Just finished reading The Lean Startup by Eric Ries. It is definitely a great book. And probably it says as much about software development as about entrepreneurship (most examples are from software development). It should be a must reading about agile software development.
However, reading The Lean Startup, the discussion about “best practices” popped into my head again and again. I have a more moderate position towards “best practices”. Maybe “best practice” and “requirement” are not the best terms if we consider them from the original meaning of English words, but the meaning of these notions deviated from the original word meaning and “best practice”, as far as I understand, means a good practice in an appropriate context – not “the best” “practice” (as “hot dog” is not “hot” “dog” anymore). And it looks like attempts to replace “best practice” and “requirement” with something else rather confuse people – at least I haven’t seen a good replacement yet. So I don’t think that words “best practices” are especially dangerous, it is just any good idea / practice / framework applied outside of the proper context may hurt.
No words “best practices” are in the book, all practices described are good in the specified context [of entrepreneurship], the author himself warns many times against blind application, but I clearly see how people would start to use some of the lean startup principles out of the appropriate context.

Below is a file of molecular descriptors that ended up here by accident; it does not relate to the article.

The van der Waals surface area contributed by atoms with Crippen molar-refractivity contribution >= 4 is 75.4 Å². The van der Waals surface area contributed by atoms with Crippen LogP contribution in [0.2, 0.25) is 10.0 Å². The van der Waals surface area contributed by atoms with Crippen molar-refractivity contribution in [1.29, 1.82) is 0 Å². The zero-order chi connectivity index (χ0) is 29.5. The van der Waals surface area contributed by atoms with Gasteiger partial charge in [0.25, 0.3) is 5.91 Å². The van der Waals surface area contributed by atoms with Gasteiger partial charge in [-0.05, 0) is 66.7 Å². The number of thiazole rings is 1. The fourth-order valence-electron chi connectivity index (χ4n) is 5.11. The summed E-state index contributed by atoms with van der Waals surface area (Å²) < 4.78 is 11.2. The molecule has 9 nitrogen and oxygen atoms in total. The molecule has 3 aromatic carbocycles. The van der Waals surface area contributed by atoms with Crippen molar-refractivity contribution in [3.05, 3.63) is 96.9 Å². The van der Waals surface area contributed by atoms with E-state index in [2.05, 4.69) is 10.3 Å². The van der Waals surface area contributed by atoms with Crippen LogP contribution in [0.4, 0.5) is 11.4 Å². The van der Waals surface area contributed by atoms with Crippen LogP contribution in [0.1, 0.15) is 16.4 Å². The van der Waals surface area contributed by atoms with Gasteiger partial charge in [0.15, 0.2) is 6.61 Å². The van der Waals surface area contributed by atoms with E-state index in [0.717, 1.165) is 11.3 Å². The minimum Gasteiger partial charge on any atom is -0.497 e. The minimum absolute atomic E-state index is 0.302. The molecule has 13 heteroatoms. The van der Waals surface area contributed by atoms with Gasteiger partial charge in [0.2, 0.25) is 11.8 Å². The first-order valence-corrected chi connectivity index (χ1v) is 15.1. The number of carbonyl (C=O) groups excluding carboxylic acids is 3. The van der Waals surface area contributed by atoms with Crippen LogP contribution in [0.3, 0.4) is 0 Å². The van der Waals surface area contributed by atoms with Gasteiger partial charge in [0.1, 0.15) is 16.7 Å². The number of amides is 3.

Let’s look at testing. Testing (and performance testing) is a way to mitigate risks. My interpretation of Eric Ries’ message is that don’t be abscessed by possible risks when you don’t have anything to lose yet. Nothing to say against it. However at some point you are getting something to loose, and you need to introduce some practices to mitigate the risks. How much – depends on your business. Perhaps the main example of “The Lean Startup”, IMVU, has higher tolerance to risk than most other business (single-site, not critical business, low cost of losing a user). I, of course, understand that you can’t cover everything in a single book, but I am still concerned that the topic of introducing of risk-mitigation was not covered. Actually testing was mentioned at least once: p.189 “we had an extensive set of automated tests that assured that after every change our product still worked as designed”. So even in IMVU, with their relatively high risk tolerance and early stage, they had “an extensive set of automated tests”. I hope that other readers of the book won’t miss that, but I am afraid that many will.
By the way, it is interesting what would be opposite to lean? Probably not fat (although it is what using the word “lean” hints) – you probably don’t want to have fat in whatever approach you use. Maybe “Build to Grow”? Lean means that you do absolute minimum (accumulating technical debt) – so the opposite would be if you build infrastructure / framework to grow from the beginning. So, I guess, the dimension we are talking here about is Build to Grow – Lean. Maybe it would be a next book explaining when you need to be very lean and when you need to start building up muscles?